After that, the team fell apart.  Sparrow left to try and find Striker, and Kindred and Star went into retirement.  Marauder, one of the younger members of the team, tried to keep up the work for a couple of months, but then even he left over differences with the Task-Force.

Watchers still function in society, but the standards of those who carry licenses have become more strict.  The protests that began at Lyta’s funeral have caused the government to tighten their regulations across the board to appease the vocal masses.  Recently there has been talk of certain state laws becoming federally-mandated: the Satyr licensing laws, interspecies marriage acts, and others like those that are meant to curb and control the Satyr and Third Gen populations.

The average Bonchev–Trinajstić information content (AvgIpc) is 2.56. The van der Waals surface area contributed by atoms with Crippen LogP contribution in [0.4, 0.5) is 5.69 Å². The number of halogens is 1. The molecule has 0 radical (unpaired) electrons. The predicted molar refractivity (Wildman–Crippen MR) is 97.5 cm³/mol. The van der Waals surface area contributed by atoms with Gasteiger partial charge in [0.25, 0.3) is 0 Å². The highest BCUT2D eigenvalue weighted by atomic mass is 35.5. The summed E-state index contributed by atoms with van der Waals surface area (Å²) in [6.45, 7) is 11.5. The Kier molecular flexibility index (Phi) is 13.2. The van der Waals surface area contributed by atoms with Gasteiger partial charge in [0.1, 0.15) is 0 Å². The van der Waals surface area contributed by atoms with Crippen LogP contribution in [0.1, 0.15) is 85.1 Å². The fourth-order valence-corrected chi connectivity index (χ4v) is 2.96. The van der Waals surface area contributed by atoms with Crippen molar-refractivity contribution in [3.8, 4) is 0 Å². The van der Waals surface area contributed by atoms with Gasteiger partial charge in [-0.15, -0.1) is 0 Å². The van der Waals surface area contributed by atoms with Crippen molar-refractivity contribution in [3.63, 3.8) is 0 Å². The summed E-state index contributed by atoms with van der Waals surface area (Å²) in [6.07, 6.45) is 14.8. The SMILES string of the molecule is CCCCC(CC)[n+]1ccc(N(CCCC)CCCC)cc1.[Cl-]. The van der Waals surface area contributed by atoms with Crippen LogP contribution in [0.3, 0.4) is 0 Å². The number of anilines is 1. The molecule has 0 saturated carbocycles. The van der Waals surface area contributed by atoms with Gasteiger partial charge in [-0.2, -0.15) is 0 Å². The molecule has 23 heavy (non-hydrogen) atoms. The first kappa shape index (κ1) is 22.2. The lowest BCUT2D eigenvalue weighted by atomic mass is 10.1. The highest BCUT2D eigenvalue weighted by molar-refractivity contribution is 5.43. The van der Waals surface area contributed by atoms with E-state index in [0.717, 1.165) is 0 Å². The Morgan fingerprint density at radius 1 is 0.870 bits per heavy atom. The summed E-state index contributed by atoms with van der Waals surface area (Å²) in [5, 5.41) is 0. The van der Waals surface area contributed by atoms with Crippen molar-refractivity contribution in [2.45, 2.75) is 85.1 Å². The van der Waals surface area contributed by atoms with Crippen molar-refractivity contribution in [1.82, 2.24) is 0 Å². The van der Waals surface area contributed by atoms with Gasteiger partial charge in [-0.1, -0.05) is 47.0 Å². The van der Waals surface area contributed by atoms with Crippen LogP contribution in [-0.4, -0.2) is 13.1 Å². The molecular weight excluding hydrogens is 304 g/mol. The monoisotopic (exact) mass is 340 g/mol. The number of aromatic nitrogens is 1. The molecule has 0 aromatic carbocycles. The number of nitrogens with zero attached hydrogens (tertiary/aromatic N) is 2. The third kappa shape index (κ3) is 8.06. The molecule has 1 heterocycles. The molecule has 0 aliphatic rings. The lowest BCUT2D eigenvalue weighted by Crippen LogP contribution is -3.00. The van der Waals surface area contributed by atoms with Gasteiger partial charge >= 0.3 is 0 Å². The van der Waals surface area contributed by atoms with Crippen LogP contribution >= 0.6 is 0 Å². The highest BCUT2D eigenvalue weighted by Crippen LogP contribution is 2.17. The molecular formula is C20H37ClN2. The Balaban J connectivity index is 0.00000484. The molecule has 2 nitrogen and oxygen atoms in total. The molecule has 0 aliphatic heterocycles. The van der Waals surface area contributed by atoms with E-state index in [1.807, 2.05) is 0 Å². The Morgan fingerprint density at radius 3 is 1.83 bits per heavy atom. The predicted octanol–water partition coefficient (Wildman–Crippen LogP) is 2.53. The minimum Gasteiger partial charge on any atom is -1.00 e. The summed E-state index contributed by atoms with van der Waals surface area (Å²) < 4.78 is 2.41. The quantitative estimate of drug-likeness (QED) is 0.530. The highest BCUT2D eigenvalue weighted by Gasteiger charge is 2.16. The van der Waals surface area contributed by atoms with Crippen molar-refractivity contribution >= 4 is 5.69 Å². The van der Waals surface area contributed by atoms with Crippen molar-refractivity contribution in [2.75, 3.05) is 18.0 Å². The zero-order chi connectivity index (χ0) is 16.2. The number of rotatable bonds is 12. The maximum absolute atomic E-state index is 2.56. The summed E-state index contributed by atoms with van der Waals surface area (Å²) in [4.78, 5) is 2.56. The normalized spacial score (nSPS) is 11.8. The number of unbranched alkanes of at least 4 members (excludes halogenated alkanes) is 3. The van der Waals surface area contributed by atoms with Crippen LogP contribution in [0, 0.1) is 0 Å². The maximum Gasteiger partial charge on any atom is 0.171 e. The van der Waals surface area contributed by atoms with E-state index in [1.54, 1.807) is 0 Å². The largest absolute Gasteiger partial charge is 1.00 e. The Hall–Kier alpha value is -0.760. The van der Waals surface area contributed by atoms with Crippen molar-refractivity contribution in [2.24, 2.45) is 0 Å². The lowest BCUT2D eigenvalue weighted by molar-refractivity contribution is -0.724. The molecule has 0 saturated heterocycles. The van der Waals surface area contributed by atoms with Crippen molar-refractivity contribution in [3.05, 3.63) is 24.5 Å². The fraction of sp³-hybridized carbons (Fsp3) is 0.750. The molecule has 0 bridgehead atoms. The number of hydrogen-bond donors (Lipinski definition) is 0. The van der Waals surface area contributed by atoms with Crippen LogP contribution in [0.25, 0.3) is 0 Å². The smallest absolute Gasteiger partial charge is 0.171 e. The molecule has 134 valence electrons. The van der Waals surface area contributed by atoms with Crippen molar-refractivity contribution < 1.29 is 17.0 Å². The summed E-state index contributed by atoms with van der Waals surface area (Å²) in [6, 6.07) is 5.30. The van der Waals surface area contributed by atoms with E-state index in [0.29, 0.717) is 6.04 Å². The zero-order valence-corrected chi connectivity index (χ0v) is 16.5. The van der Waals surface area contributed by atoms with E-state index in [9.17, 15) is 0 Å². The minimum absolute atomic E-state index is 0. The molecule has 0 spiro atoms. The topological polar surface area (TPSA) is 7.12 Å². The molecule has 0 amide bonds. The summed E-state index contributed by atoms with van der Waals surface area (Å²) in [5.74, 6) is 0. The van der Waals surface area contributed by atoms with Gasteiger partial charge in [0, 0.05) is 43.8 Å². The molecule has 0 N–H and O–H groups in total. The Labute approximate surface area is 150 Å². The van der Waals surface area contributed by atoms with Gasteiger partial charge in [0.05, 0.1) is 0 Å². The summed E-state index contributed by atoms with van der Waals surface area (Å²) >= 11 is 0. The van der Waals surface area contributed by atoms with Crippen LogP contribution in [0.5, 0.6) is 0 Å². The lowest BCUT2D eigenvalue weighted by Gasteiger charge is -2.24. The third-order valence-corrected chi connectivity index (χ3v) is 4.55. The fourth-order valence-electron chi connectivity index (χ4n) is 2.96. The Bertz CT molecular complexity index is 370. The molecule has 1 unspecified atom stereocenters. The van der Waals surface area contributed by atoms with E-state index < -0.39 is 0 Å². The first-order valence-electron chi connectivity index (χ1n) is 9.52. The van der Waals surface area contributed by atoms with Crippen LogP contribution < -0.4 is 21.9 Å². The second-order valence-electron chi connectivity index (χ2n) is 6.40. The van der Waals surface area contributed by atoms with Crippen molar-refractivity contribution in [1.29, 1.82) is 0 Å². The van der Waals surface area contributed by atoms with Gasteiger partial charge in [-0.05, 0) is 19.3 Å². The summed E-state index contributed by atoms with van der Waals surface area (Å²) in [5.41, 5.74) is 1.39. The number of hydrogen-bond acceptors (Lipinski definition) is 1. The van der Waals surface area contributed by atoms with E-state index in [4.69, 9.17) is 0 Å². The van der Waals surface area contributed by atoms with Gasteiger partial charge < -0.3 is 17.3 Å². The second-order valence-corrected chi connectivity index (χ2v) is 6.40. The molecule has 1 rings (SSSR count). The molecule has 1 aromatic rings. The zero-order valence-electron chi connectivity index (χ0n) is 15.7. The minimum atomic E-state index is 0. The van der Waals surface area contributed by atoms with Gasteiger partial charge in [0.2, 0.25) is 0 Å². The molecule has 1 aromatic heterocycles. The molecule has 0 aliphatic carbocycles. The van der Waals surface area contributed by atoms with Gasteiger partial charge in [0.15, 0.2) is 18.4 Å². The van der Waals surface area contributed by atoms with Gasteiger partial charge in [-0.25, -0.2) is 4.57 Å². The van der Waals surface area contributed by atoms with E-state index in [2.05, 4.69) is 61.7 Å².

I’ll let you decide the morality of that.  It seems like our time’s up – class dismissed.

* * * * * * * *

Scene: The Fall of Team Ark

Eon City, nine years ago.

“Okay, I’ll admit this guy’s good,” Star said over her com to her team as she skated down Main Street after their target.  “Three jumps later and he hasn’t even slowed down.”

“That’s why it’s a bad idea to get cocky,” came the dry voice over the intercom.  Agent, the team’s young coordinator, had warned Star about exactly that when they had finally managed to put a tracker on this guy.

“Star can’t help getting cocky,” said Marauder’s voice in her ear.  “She won a steak dinner when she put the tracer on his foot. I can’t believe you got close enough.”

“Ninja skills,” Star said, grinning, “and a whole lot of luck.”